We fly to Pittsburgh for the weekend with our friends James and Calista Littlefield.  In years past we might have been concerned that spending the weekend before a party away from Darlington was foolish, but we know we're in good hands with our Most Beloved Caterer.  We've got it all under control.  We've done this before.

The table dressed with cloths
Oh, and look, there's Pompey!

November 9
Boy buys four dozen candles for us to burn during the party.

We exchange e-mails and phone calls with our Most Beloved Caterer to confirm the final details.

November 10
We pick up our formal wear.  It fits!

Boy speaks with our Most Favored Wine Merchant in the country, plans with him what wines and liquors we will serve, and places order.

Concurrent with the activity at Darlington House leading up to the party, a parallel path of activity is being pursued by our Most Beloved Caterers, as they source, test, and prepare the food for the party, and also organize the staff.

The table fully set, except for flowers

November 11
Boy buys a pair of velvet Belgians to wear at the party during an afternoon pilgrimage to the Belgian Shoes store in Manhattan with fellow bloggers Privilege and Maximinimus.  We have a delightful dinner afterwards with them (and Privilege's charming daughter) at L'Absinthe to celebrate Privilege's purchase of her first pair of Belgians that afternoon, a right of passage for many of us.

Reggie decides that if Boy is going to wear velvet slippers to the dinner party, he will be damned if he doesn't wear his Stubbs & Wootton velvet slippers with the red devils embroidered on them.

November 12
We wake up at 6:30 a.m. rather blurry eyed after our evening out (that somehow wound up at the Waldorf Hotel for a night cap) and drive the Rover to the flower district in Manhattan, where we buy loads of roses and tulips to decorate the drawing room, dining room, and guest rooms.

We drive to Darlington, and Boy starts conditioning the flowers in buckets in our flower arranging room.

After helping Boy add two leaves to the dining room table and covering it with the table cloths, Reggie leaves him behind to set it while he runs to the nearby town to stop by our Most Favored Wine Merchant, where he adds a few more bottles to the order and loads the whole lot into the car.  He then stops by a number of other comestible purveyors in town to stock up on food and treats for our House Party weekend.

Jasper and Francesca arrive in time for supper.  The rest gets blurry.

The table fully dressed with flowers

November 13 -- the Big Day!
Rich and Tony arrive bright and early in the morning and spend the day raking and sweeping the grounds surrounding Darlington House.  When they are finished, the property is immaculate and manicured to perfection.

Boy spends the better part of the morning placing forty candles in the dining room's and drawing room's candle holders.  He spends much of the afternoon cutting and arranging the flowers in the vases selected for the party, after which he fills the oil lanterns that will line our driveway and walkways, which will be lighted for our guests' arrival.  Reggie spends the better part of the day organizing and fluffing the house, making sure that everything is in tip-top shape for the party.

5:30 pm -- Our Most Beloved Caterer husband-and-wife team arrive with their ace servers, Sam and Melissa.  They go right to work setting up and preparing for the party.  Pompey is in heaven because he adores our Most Beloved Caterers and the treats they slip him from time to time.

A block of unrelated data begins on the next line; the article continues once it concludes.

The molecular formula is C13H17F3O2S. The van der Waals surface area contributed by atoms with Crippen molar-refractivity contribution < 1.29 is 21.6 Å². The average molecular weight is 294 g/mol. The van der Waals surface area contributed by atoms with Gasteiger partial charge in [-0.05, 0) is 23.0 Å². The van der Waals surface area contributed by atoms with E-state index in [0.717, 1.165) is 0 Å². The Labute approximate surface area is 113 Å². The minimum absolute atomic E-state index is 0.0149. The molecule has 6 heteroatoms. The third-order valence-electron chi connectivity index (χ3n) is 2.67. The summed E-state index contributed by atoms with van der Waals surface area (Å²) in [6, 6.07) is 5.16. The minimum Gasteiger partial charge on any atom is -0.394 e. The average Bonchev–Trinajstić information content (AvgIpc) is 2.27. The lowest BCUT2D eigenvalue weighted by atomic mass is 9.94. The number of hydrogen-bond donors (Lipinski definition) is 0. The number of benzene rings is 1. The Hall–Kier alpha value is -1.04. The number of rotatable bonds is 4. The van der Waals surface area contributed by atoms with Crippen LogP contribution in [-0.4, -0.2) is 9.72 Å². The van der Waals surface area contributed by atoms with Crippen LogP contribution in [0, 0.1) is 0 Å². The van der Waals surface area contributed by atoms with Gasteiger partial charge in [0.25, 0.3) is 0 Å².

6:00 pm -- With cocktails in hand, Boy and Reggie--along with our guests Jasper and Francesca--retire to our respective rooms to dress for dinner.

7:00 pm -- Our guests start arriving, looking elegant in their lovely evening clothes; cocktails and hors d'œuvres are served in Darlington's drawing room.

8:00 pm -- The staff lights the dining room candles, and we are called to dinner.

The dining room was entirely lit by candles

The Menu

Passed during cocktails:
  • Skewers of sesame-crusted salmon with caviar
  • Mini philo-dough bird's nests filled with squash and pancetta
  • Bite-sized grilled cheese sandwich triangles
At table:
  • "Millionaire's Salad" of seared fois gras and lobster claw on a bed of frisee with pomegranate seed dressing, served with a crisp Sancerre
  • Sliced seared duck breast with onion confit and roasted lady apple, accompanied by buttery parsnip puree and an assortment of miniature vegetables, served with a lusty Cote du Rhone
  • Opera cake towers served with maple creme Anglaise, served with Champagne
  • Chocolates and candied ginger
After the plates were cleared, everybody
brought out their iPhones and took pictures

After dinner, the party retired to the drawing room for more champagne, chocolates, and conversation.  Needless to say, the evening was a smash hit!  Boy and I had a marvelous time, and we suspect that our guests did too.  How couldn't we?  It was Heaven.

And everyone looked marvelous in their elegant evening clothes, and people said over and over how happy they were to have an excuse to get dressed up for the occasion.  So grownup.  It made it especially festive.

The dining table, the next morning

We are very fortunate to have the support, help, and assistance of a number of highly qualified, dedicated, professional service providers, without whom such a dinner would not be possible.  In particular, we are indebted to our Most Beloved Caterers, an extremely talented team that has helped us throw many parties, ranging from small luncheons for half a dozen to large cocktail parties for seventy-five, and also dinner parties and brunches.  It is safe to say that we couldn't do it without them, and we are grateful that we have developed such a marvelous, collaborative, and friendly relationship with them over the years.  I am working on a profile of them that I hope to post at some point in the not-too-distant future.